Assessments of job tasks at risk for heat related illness can be conducted utilizing a Wet Bulb Globe Temperature (WBGT) meter which measures humidity, air movement, radiant heat and temperature. Measurements should be collected at least hourly, during the hottest parts of the day and hottest months of the year. Other factors include a clothing adjustment factor and metabolic work rate. Upon completion of the assessment, the employer can determine an Action Level (AL) and Threshold Limit Value (TLV) based upon the American Conference of Governmental Industrial Hygienist (ACGIH) recommended values. When limits approach or exceed the AL or TLV, engineering and administrative controls should be utilized to reduce employee exposure to acceptable values.
In accordance with OSHA’s heat stress guide, monitoring can be conducted by checking hear rate, recover heart rate, oral temperature or extent of body water loss. To check the heart rate, count pulse for 30 seconds at the beginning of the rest period. If the heart rate exceeds 110 beats per minute, shorten the next work period by one third and maintain the same rest period.
The recovery heart rate can be checked by comparing the pulse rate taken at 30 seconds (P1) with the pulse rate taken at 2.5 minutes (P3) after the rest break starts. The two pulse rates can be interpreted using the following criteria.
Monitor workers who are at risk of heat stress, such as those wearing semi-permeable or impermeable clothing when the temperature exceeds 70°F, while working at high metabolic loads (greater than 500 kcal/hour). Personal monitoring can be done by checking the heart rate, recovery heart rate, oral temperature or extent of body water loss.
|Heart Rate Recovery Pattern||P3||Difference Between P1 and P3|
|High Recovery |
(Conditions may require further study)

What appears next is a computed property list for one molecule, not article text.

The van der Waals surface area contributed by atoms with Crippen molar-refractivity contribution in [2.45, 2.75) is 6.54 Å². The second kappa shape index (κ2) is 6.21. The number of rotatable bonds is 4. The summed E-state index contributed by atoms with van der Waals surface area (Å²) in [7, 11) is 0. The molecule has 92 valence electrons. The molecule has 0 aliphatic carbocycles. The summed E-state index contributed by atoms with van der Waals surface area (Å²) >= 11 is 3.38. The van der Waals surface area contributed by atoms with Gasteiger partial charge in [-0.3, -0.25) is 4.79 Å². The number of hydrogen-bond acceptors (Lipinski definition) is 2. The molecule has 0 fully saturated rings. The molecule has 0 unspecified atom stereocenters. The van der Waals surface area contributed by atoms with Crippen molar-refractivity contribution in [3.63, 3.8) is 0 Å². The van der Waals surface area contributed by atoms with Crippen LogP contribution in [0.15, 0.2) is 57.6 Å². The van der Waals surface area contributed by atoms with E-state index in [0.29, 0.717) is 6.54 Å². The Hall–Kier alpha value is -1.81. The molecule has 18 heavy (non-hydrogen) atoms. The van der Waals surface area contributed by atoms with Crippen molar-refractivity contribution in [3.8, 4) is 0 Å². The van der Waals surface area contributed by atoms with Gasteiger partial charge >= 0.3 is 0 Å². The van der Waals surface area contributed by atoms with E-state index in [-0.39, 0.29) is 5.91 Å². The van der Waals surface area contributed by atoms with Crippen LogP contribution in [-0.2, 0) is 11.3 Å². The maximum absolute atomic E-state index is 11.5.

(May indicate too much stress)
Check oral temperature with a clinical thermometer after work, but before the employee drinks water. If the oral temperature taken under the tongue exceeds 37.6°C, shorten the next work cycle by one third.
Measure body water loss by weighing the worker on a scale at the beginning and end of each workday. The worker’s weight loss should not exceed 1.5% of total body weight in a workday. If a weight loss exceeding this amount is observed, fluid intake should increase.
As the summer heat has just arrived, the risk of heat related illness will be with us for several months ahead and also year-round in certain facilities. Employers should determine the job positions at risk, develop a heat related illness program and ensure their employees are protected through engineering controls, administrative controls or a combination of both. Heat related illnesses are preventable and proper planning should be utilized to ensure the safety of all employees at your facility or job site.
How We Can Help
The EI Group, Inc. is well versed in safeguarding employees from heat related illnesses. Should you require an assessment or have other industrial hygiene concerns, please contact Lars Aamoth, CSP at (864) 423-5991 or firstname.lastname@example.org.